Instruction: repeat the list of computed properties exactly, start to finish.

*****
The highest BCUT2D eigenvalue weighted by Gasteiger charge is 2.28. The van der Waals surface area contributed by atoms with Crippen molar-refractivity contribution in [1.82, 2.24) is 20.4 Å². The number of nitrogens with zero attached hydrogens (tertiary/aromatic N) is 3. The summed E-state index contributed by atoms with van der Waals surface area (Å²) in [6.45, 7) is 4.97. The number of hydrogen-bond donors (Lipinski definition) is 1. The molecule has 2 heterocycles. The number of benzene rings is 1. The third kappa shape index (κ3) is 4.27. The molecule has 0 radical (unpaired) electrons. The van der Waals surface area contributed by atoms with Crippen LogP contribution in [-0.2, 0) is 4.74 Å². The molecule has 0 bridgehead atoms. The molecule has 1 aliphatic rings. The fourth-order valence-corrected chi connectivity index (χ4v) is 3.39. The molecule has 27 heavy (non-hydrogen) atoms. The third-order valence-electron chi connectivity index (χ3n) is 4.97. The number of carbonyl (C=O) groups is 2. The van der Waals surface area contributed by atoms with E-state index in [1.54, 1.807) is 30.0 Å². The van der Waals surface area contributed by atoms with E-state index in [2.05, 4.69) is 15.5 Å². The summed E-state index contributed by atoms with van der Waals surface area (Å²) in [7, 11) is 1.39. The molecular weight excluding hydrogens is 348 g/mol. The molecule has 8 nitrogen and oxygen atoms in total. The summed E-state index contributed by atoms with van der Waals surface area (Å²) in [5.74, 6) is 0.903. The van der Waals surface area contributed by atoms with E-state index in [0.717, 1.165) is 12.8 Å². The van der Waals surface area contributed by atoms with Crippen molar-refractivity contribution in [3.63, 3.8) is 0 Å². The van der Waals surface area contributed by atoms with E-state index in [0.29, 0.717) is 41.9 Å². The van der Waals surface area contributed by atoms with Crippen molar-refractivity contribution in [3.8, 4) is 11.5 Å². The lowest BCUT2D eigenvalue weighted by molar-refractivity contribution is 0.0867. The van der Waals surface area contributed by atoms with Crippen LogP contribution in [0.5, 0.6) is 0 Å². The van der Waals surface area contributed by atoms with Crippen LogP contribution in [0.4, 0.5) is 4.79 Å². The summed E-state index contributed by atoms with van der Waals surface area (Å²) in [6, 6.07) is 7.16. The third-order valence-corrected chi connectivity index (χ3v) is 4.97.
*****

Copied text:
The highest BCUT2D eigenvalue weighted by Gasteiger charge is 2.28. The van der Waals surface area contributed by atoms with Crippen molar-refractivity contribution in [1.82, 2.24) is 20.4 Å². The number of nitrogens with zero attached hydrogens (tertiary/aromatic N) is 3. The summed E-state index contributed by atoms with van der Waals surface area (Å²) in [6.45, 7) is 4.97. The number of hydrogen-bond donors (Lipinski definition) is 1. The molecule has 2 heterocycles. The number of benzene rings is 1. The third kappa shape index (κ3) is 4.27. The molecule has 0 radical (unpaired) electrons. The van der Waals surface area contributed by atoms with Crippen LogP contribution in [-0.2, 0) is 4.74 Å². The molecule has 0 bridgehead atoms. The molecule has 1 aliphatic rings. The fourth-order valence-corrected chi connectivity index (χ4v) is 3.39. The molecule has 27 heavy (non-hydrogen) atoms. The third-order valence-electron chi connectivity index (χ3n) is 4.97. The number of carbonyl (C=O) groups is 2. The van der Waals surface area contributed by atoms with E-state index in [1.54, 1.807) is 30.0 Å². The van der Waals surface area contributed by atoms with E-state index in [2.05, 4.69) is 15.5 Å². The summed E-state index contributed by atoms with van der Waals surface area (Å²) in [7, 11) is 1.39. The molecular weight excluding hydrogens is 348 g/mol. The molecule has 8 nitrogen and oxygen atoms in total. The summed E-state index contributed by atoms with van der Waals surface area (Å²) in [5.74, 6) is 0.903. The van der Waals surface area contributed by atoms with E-state index in [0.717, 1.165) is 12.8 Å². The van der Waals surface area contributed by atoms with Crippen molar-refractivity contribution in [3.63, 3.8) is 0 Å². The van der Waals surface area contributed by atoms with E-state index in [0.29, 0.717) is 41.9 Å². The van der Waals surface area contributed by atoms with Crippen molar-refractivity contribution in [3.8, 4) is 11.5 Å². The lowest BCUT2D eigenvalue weighted by molar-refractivity contribution is 0.0867. The van der Waals surface area contributed by atoms with Crippen LogP contribution in [0.5, 0.6) is 0 Å². The van der Waals surface area contributed by atoms with Crippen LogP contribution in [0.4, 0.5) is 4.79 Å². The summed E-state index contributed by atoms with van der Waals surface area (Å²) in [6, 6.07) is 7.16. The third-order valence-corrected chi connectivity index (χ3v) is 4.97.